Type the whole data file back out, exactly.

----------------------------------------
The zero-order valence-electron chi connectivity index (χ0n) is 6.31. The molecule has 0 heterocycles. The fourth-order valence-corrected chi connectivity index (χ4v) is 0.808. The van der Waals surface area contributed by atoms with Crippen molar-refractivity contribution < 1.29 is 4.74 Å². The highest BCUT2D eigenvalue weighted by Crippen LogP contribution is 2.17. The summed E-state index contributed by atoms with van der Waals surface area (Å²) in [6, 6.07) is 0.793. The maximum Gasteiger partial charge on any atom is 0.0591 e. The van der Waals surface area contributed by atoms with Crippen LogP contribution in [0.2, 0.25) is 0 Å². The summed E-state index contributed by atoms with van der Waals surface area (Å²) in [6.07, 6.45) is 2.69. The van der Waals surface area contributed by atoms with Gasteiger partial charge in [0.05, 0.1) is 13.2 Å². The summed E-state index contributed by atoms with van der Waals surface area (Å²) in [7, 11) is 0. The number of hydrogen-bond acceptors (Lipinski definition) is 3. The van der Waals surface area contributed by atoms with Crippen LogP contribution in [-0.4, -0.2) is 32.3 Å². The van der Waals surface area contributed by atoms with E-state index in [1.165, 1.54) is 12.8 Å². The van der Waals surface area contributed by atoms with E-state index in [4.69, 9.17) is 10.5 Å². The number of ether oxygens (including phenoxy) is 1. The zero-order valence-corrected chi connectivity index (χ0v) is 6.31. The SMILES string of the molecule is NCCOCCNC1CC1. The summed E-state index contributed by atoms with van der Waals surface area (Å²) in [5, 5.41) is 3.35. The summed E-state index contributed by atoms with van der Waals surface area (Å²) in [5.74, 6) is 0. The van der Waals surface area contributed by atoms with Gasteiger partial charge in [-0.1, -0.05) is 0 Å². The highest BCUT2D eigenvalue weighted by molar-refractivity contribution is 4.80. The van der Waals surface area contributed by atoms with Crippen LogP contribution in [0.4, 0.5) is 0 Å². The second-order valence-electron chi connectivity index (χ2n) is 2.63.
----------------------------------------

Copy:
The zero-order valence-electron chi connectivity index (χ0n) is 6.31. The molecule has 0 heterocycles. The fourth-order valence-corrected chi connectivity index (χ4v) is 0.808. The van der Waals surface area contributed by atoms with Crippen molar-refractivity contribution < 1.29 is 4.74 Å². The highest BCUT2D eigenvalue weighted by Crippen LogP contribution is 2.17. The summed E-state index contributed by atoms with van der Waals surface area (Å²) in [6, 6.07) is 0.793. The maximum Gasteiger partial charge on any atom is 0.0591 e. The van der Waals surface area contributed by atoms with Crippen LogP contribution in [0.2, 0.25) is 0 Å². The summed E-state index contributed by atoms with van der Waals surface area (Å²) in [6.07, 6.45) is 2.69. The van der Waals surface area contributed by atoms with Gasteiger partial charge in [0.05, 0.1) is 13.2 Å². The summed E-state index contributed by atoms with van der Waals surface area (Å²) in [7, 11) is 0. The number of hydrogen-bond acceptors (Lipinski definition) is 3. The van der Waals surface area contributed by atoms with Crippen LogP contribution in [-0.4, -0.2) is 32.3 Å². The van der Waals surface area contributed by atoms with E-state index in [1.165, 1.54) is 12.8 Å². The van der Waals surface area contributed by atoms with E-state index in [4.69, 9.17) is 10.5 Å². The number of ether oxygens (including phenoxy) is 1. The zero-order valence-corrected chi connectivity index (χ0v) is 6.31. The SMILES string of the molecule is NCCOCCNC1CC1. The summed E-state index contributed by atoms with van der Waals surface area (Å²) in [5, 5.41) is 3.35. The summed E-state index contributed by atoms with van der Waals surface area (Å²) in [5.74, 6) is 0. The van der Waals surface area contributed by atoms with Gasteiger partial charge in [-0.1, -0.05) is 0 Å². The highest BCUT2D eigenvalue weighted by molar-refractivity contribution is 4.80. The van der Waals surface area contributed by atoms with Crippen LogP contribution in [0.4, 0.5) is 0 Å². The second-order valence-electron chi connectivity index (χ2n) is 2.63.